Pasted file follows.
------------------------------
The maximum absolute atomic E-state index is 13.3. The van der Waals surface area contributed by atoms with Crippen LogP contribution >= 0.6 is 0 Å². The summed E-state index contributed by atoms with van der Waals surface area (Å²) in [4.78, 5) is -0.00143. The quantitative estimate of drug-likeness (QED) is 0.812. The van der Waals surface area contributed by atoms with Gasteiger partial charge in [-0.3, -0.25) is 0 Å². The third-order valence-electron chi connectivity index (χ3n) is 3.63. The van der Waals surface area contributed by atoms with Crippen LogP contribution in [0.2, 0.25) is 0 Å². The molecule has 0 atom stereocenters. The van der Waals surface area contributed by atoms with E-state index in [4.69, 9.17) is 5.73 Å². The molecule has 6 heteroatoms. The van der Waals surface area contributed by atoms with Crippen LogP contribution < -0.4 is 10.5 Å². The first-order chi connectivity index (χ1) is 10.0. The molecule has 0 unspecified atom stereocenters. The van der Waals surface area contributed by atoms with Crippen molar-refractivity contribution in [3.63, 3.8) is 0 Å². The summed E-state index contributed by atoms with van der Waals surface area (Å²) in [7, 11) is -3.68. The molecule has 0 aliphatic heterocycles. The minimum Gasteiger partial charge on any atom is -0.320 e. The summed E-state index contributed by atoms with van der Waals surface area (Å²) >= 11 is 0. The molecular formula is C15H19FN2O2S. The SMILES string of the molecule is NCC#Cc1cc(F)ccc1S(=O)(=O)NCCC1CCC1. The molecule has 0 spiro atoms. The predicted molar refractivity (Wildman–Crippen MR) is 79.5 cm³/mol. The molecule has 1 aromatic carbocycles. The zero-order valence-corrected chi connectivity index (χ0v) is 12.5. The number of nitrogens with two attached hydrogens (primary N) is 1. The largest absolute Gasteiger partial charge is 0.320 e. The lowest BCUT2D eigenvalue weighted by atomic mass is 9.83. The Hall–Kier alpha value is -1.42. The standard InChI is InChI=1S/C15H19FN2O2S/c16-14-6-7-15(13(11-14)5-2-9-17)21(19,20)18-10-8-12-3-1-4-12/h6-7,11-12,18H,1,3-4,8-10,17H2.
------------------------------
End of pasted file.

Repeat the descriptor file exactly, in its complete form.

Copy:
The maximum absolute atomic E-state index is 13.3. The van der Waals surface area contributed by atoms with Crippen LogP contribution >= 0.6 is 0 Å². The summed E-state index contributed by atoms with van der Waals surface area (Å²) in [4.78, 5) is -0.00143. The quantitative estimate of drug-likeness (QED) is 0.812. The van der Waals surface area contributed by atoms with Gasteiger partial charge in [-0.3, -0.25) is 0 Å². The third-order valence-electron chi connectivity index (χ3n) is 3.63. The van der Waals surface area contributed by atoms with Crippen LogP contribution in [0.2, 0.25) is 0 Å². The molecule has 0 atom stereocenters. The van der Waals surface area contributed by atoms with E-state index in [4.69, 9.17) is 5.73 Å². The molecule has 6 heteroatoms. The van der Waals surface area contributed by atoms with Crippen LogP contribution < -0.4 is 10.5 Å². The first-order chi connectivity index (χ1) is 10.0. The molecule has 0 unspecified atom stereocenters. The van der Waals surface area contributed by atoms with Crippen molar-refractivity contribution in [3.63, 3.8) is 0 Å². The summed E-state index contributed by atoms with van der Waals surface area (Å²) in [7, 11) is -3.68. The molecule has 0 aliphatic heterocycles. The minimum Gasteiger partial charge on any atom is -0.320 e. The summed E-state index contributed by atoms with van der Waals surface area (Å²) >= 11 is 0. The molecular formula is C15H19FN2O2S. The SMILES string of the molecule is NCC#Cc1cc(F)ccc1S(=O)(=O)NCCC1CCC1. The molecule has 0 spiro atoms. The predicted molar refractivity (Wildman–Crippen MR) is 79.5 cm³/mol. The molecule has 1 aromatic carbocycles. The zero-order valence-corrected chi connectivity index (χ0v) is 12.5. The number of nitrogens with two attached hydrogens (primary N) is 1. The largest absolute Gasteiger partial charge is 0.320 e. The lowest BCUT2D eigenvalue weighted by atomic mass is 9.83. The Hall–Kier alpha value is -1.42. The standard InChI is InChI=1S/C15H19FN2O2S/c16-14-6-7-15(13(11-14)5-2-9-17)21(19,20)18-10-8-12-3-1-4-12/h6-7,11-12,18H,1,3-4,8-10,17H2.